The writer confides about being afraid of being wrong, not starting at the beginning and surprising and unexpected gifts.
Screenwriter, editor and author Allegra Huston’s book Love Child: A Memoir of Family Lost and Found (Simon & Schuster) begins when she is a little girl. That is when her mother dies and she is introduced to an intimidating man wreathed in cigar smoke—the legendary film director John Huston—and told he is her father. She is shuttled to the Huston estate in Ireland, then to Long Island, and to a hidden paradise in Mexico. Time is also spent at the side of her older sister, Anjelica, at the hilltop retreats of Jack Nicholson, Ryan O’Neal, and Marlon Brando. Then at twelve, Allegra is, introduced again to her father—her real one—the British aristocrat and historian John Julius Norwich. About the book, Publisher’s Weekly writes: Where many memoirists compete to see who’s had the most outrageous life, this story stands out in its quiet poignancy—and gave it a starred review. Kirkus Reviews wrote: A graceful, surprisingly tender account of a life lived at the edge of fame, and Her story is about finding her place within this glamorous family, where she was too often an afterthought to the monumentally self-absorbed adults charged with raising her.
The Writer’s Journey: You’re a writer, but where does the process of creativity really start for you?
Allegra: Lying in bed in the morning, half awake and trying to make the waking as slow as it can be – that’s when ideas come to me and I think about what I want to write.
The Writer’s Journey: The child development writer Joseph Chilton Pearce said: “To live a creative life, we must lose our fear of being wrong.” When you write do you encounter “rights” and “wrongs”? What happens?
Allegra: So true. I spent much of my life being afraid of being wrong. Overcoming that was the crucial step in becoming a writer. As an editor I learned that nothing beyond the technicalities of grammar and spelling is really right or wrong – but some things work and some things don’t. To become a writer, I had to learn to let go even of that. I separate my work into the “writing” stage and the “editing” stage. When “writing,” judgment is not helpful: nothing is right or wrong, it only has energy or it doesn’t, and the trick is to spark your imagination so you get something with energy on the page. You don’t need to judge; you feel it. However rough it is, I’m happy that it has energy and I figure I can fix it up later, if it has a place in whatever I’m writing (perhaps it’s the beginning of something else entirely). So I do all kinds of disposable ten-minute exercises to jog me out of trying to Write Well – things like comparing people to animals, describing places only by smell, putting music to something in my head, and so on.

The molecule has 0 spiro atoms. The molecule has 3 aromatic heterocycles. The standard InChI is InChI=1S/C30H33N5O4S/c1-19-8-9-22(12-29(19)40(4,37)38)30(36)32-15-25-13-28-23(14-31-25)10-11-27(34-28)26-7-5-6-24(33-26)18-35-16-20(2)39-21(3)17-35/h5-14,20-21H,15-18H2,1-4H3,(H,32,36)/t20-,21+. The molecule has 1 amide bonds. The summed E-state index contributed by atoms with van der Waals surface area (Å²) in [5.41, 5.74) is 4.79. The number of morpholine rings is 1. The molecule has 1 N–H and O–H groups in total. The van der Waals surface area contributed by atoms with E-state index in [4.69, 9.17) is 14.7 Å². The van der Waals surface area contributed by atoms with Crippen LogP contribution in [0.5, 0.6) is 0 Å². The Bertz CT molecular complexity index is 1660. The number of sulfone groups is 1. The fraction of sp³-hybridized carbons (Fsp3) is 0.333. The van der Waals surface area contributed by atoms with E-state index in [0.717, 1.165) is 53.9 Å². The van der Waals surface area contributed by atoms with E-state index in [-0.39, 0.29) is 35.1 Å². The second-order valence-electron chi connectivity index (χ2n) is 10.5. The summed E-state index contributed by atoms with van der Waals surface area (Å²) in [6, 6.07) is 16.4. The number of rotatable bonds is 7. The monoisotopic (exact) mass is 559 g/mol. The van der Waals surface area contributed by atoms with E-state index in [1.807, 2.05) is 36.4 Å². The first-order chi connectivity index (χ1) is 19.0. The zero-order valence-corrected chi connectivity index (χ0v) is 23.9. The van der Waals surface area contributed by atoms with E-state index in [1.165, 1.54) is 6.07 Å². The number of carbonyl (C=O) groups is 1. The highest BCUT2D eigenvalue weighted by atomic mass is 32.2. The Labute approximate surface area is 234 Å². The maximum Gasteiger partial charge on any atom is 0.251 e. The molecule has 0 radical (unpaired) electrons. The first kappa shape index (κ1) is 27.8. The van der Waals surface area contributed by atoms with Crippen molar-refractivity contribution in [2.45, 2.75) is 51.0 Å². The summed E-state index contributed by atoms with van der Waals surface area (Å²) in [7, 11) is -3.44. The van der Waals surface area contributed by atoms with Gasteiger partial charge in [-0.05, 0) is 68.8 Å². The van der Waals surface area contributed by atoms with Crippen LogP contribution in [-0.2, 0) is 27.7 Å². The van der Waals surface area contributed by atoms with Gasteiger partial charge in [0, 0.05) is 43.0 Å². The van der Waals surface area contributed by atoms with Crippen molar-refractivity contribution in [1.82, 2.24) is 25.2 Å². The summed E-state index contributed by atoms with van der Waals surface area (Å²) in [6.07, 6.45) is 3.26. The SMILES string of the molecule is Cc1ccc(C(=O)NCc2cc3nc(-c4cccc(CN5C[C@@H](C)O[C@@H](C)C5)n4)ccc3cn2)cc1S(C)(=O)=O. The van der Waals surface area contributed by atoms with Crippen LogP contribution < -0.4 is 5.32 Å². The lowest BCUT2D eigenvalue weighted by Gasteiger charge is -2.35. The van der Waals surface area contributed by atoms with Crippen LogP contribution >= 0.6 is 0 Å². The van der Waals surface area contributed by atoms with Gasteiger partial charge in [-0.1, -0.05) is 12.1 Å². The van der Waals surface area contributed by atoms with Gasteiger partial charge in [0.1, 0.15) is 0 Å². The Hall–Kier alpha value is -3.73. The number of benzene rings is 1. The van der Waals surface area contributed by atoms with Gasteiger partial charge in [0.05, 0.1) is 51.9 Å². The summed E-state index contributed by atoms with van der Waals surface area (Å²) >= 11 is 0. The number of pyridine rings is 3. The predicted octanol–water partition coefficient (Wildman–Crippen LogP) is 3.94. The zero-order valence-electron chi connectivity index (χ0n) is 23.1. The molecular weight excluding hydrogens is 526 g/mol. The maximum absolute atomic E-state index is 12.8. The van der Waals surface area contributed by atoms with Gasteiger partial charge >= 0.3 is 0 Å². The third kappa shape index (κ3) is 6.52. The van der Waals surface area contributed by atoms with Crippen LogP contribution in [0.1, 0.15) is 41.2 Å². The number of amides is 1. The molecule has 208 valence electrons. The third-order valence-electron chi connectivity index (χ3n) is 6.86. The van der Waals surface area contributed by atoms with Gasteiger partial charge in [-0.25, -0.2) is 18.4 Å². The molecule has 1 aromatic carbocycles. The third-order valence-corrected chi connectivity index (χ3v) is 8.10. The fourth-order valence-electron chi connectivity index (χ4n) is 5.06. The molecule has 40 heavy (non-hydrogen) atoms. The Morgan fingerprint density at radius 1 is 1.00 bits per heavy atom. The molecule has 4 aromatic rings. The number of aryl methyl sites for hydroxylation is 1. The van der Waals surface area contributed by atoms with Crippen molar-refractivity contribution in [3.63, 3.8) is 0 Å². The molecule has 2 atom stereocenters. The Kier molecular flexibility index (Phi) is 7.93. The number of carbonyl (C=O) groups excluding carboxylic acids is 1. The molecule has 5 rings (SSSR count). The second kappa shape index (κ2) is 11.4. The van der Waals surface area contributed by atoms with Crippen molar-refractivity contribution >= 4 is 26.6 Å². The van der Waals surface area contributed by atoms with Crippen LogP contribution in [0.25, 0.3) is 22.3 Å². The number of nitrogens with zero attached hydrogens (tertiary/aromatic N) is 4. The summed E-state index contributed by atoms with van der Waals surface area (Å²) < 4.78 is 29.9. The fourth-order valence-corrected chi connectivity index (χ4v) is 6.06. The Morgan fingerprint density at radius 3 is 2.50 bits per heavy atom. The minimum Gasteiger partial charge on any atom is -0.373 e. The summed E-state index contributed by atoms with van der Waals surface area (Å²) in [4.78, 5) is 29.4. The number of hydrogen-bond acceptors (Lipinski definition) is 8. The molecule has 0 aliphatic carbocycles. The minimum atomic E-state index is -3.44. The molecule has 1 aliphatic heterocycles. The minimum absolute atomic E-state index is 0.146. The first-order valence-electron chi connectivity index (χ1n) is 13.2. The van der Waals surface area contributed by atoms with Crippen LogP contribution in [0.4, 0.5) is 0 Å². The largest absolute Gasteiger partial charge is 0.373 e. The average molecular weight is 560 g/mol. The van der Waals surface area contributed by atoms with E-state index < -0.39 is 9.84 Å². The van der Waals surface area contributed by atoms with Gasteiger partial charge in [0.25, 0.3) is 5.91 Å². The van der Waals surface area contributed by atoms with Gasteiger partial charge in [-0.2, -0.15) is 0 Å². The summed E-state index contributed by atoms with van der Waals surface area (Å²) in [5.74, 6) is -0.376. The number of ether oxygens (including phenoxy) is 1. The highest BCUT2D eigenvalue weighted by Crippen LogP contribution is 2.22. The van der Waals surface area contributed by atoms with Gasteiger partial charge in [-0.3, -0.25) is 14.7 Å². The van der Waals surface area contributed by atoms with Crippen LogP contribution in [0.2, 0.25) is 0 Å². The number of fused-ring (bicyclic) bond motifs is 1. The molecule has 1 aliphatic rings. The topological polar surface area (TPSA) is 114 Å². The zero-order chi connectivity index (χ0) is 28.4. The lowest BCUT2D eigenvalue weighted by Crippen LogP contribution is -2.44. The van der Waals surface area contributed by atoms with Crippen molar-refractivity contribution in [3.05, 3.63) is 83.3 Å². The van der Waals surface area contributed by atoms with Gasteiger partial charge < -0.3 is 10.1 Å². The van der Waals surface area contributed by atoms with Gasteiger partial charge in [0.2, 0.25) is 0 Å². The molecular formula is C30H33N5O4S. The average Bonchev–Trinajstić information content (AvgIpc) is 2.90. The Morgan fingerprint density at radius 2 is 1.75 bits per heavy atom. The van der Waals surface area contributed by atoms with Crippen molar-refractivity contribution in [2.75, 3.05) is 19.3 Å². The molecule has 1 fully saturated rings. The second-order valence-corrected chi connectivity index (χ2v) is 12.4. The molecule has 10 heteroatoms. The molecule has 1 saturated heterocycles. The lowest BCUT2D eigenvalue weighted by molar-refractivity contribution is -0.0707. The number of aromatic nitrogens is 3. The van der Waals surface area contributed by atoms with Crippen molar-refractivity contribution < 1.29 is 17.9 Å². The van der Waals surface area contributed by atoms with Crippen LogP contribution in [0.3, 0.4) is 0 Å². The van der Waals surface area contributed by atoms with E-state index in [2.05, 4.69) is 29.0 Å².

The Writer’s Journey: Does your creative process come from a place of something that scares you or from a familiar place of strength?
Allegra: The blank page does scare me – though not as much as the blank 300 pages! So if I focus on just the one page, I’m better off. When I wrote Love Child I deliberately
didn’t start at the beginning. I just filled notebooks with everything I could remember, in whatever order, and then sorted it out. By that time I had 300 pages, and I could think of the rewriting as “editing” so it wasn’t so scary. I like cheap notebooks; they don’t pressure you to write something “good” in them so I can think of what I’m writing as just “notes” or “rough material” – and the result is writing with much more energy and specificity.
The Writer’s Journey: How do you not hold on so tight to a piece of writing that isn’t working (that you wish would work) and let go so you might discover what will work?
Allegra: I try to come at it from odd angles. The disposable writing exercises help a lot here. If there’s more than one person in the scene, I tell it from a different point of view. If it’s a memory, I question the veracity of everything. If what isn’t working is structural, I’ve learned that the problem may not be right there; it’s probably 10 pages back (in a screenplay) or further in a book of prose.
The Writer’s Journey: Does inspiration feel like something particular or specific to you?
Allegra: I’m not sure I know what inspiration is. I get excited about the possibility of telling a story, but from there on it’s really just the determination to do it, and showing up every day – whether that means sitting down to work on it, or just mulling it over as I’m driving or doing laundry or, best of all, lying half-awake in bed.
When I get something good – a phrase, an image, a moment of plot – it usually comes as a surprise, and feels like a gift. From where, or whom? Who knows? I don’t have a way of cultivating those gifts, other than showing up for the work. I feel very lucky when they come.